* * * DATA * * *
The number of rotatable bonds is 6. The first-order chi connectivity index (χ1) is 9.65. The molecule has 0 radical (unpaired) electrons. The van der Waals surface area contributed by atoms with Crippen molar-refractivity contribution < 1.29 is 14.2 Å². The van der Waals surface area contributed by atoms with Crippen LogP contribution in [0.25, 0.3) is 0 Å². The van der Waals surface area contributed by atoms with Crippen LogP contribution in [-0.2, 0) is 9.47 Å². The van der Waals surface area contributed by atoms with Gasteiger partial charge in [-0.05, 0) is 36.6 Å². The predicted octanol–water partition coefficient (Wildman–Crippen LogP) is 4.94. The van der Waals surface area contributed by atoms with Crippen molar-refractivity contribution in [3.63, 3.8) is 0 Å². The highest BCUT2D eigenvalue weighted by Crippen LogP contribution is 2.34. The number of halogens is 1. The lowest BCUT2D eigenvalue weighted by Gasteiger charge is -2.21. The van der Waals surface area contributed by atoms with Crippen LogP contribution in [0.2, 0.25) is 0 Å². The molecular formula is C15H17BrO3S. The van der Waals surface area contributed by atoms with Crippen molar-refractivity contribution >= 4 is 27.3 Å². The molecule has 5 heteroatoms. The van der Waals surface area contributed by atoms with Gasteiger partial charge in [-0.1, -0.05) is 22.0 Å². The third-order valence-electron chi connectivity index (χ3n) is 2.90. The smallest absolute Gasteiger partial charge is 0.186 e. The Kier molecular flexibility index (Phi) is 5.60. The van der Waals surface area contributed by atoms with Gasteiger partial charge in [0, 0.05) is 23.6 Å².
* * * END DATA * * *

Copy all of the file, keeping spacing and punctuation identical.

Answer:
The number of rotatable bonds is 6. The first-order chi connectivity index (χ1) is 9.65. The molecule has 0 radical (unpaired) electrons. The van der Waals surface area contributed by atoms with Crippen molar-refractivity contribution < 1.29 is 14.2 Å². The van der Waals surface area contributed by atoms with Crippen LogP contribution in [0.25, 0.3) is 0 Å². The van der Waals surface area contributed by atoms with Crippen LogP contribution in [-0.2, 0) is 9.47 Å². The van der Waals surface area contributed by atoms with Gasteiger partial charge in [-0.05, 0) is 36.6 Å². The predicted octanol–water partition coefficient (Wildman–Crippen LogP) is 4.94. The van der Waals surface area contributed by atoms with Crippen molar-refractivity contribution in [3.63, 3.8) is 0 Å². The highest BCUT2D eigenvalue weighted by Crippen LogP contribution is 2.34. The number of halogens is 1. The lowest BCUT2D eigenvalue weighted by Gasteiger charge is -2.21. The van der Waals surface area contributed by atoms with Crippen LogP contribution in [0.2, 0.25) is 0 Å². The molecular formula is C15H17BrO3S. The van der Waals surface area contributed by atoms with Crippen molar-refractivity contribution >= 4 is 27.3 Å². The molecule has 5 heteroatoms. The van der Waals surface area contributed by atoms with Gasteiger partial charge in [-0.1, -0.05) is 22.0 Å². The third-order valence-electron chi connectivity index (χ3n) is 2.90. The smallest absolute Gasteiger partial charge is 0.186 e. The Kier molecular flexibility index (Phi) is 5.60. The van der Waals surface area contributed by atoms with Gasteiger partial charge in [0, 0.05) is 23.6 Å².